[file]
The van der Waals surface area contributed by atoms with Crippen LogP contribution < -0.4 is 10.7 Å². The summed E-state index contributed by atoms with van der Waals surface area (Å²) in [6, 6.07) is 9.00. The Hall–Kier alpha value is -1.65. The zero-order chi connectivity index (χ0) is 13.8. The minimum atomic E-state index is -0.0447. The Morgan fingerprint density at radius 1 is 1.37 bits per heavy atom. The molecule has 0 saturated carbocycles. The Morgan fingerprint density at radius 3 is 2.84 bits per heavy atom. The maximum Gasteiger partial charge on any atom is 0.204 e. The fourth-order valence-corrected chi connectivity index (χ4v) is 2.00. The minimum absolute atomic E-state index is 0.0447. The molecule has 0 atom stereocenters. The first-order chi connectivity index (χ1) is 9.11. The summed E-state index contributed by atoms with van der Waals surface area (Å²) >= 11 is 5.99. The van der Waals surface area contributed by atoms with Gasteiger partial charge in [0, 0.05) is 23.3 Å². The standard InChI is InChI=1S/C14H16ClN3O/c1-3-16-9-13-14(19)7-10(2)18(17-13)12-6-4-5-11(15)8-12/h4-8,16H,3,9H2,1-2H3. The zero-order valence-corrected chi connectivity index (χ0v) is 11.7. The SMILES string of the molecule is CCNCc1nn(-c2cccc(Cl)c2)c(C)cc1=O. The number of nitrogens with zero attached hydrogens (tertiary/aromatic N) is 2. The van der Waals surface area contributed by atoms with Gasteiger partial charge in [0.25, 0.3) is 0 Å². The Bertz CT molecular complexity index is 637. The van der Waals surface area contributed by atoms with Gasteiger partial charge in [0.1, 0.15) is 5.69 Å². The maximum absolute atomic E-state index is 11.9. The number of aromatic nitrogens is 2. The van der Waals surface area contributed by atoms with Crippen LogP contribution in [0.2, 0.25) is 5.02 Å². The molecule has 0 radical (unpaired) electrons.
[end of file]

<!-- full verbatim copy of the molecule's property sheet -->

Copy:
The van der Waals surface area contributed by atoms with Crippen LogP contribution < -0.4 is 10.7 Å². The summed E-state index contributed by atoms with van der Waals surface area (Å²) in [6, 6.07) is 9.00. The Hall–Kier alpha value is -1.65. The zero-order chi connectivity index (χ0) is 13.8. The minimum atomic E-state index is -0.0447. The Morgan fingerprint density at radius 1 is 1.37 bits per heavy atom. The molecule has 0 saturated carbocycles. The Morgan fingerprint density at radius 3 is 2.84 bits per heavy atom. The maximum Gasteiger partial charge on any atom is 0.204 e. The fourth-order valence-corrected chi connectivity index (χ4v) is 2.00. The minimum absolute atomic E-state index is 0.0447. The molecule has 0 atom stereocenters. The first-order chi connectivity index (χ1) is 9.11. The summed E-state index contributed by atoms with van der Waals surface area (Å²) >= 11 is 5.99. The van der Waals surface area contributed by atoms with Gasteiger partial charge in [0, 0.05) is 23.3 Å². The standard InChI is InChI=1S/C14H16ClN3O/c1-3-16-9-13-14(19)7-10(2)18(17-13)12-6-4-5-11(15)8-12/h4-8,16H,3,9H2,1-2H3. The zero-order valence-corrected chi connectivity index (χ0v) is 11.7. The SMILES string of the molecule is CCNCc1nn(-c2cccc(Cl)c2)c(C)cc1=O. The number of nitrogens with zero attached hydrogens (tertiary/aromatic N) is 2. The van der Waals surface area contributed by atoms with Gasteiger partial charge in [0.25, 0.3) is 0 Å². The Bertz CT molecular complexity index is 637. The van der Waals surface area contributed by atoms with Gasteiger partial charge in [0.1, 0.15) is 5.69 Å². The maximum absolute atomic E-state index is 11.9. The number of aromatic nitrogens is 2. The van der Waals surface area contributed by atoms with Crippen LogP contribution in [0.2, 0.25) is 5.02 Å². The molecule has 0 radical (unpaired) electrons.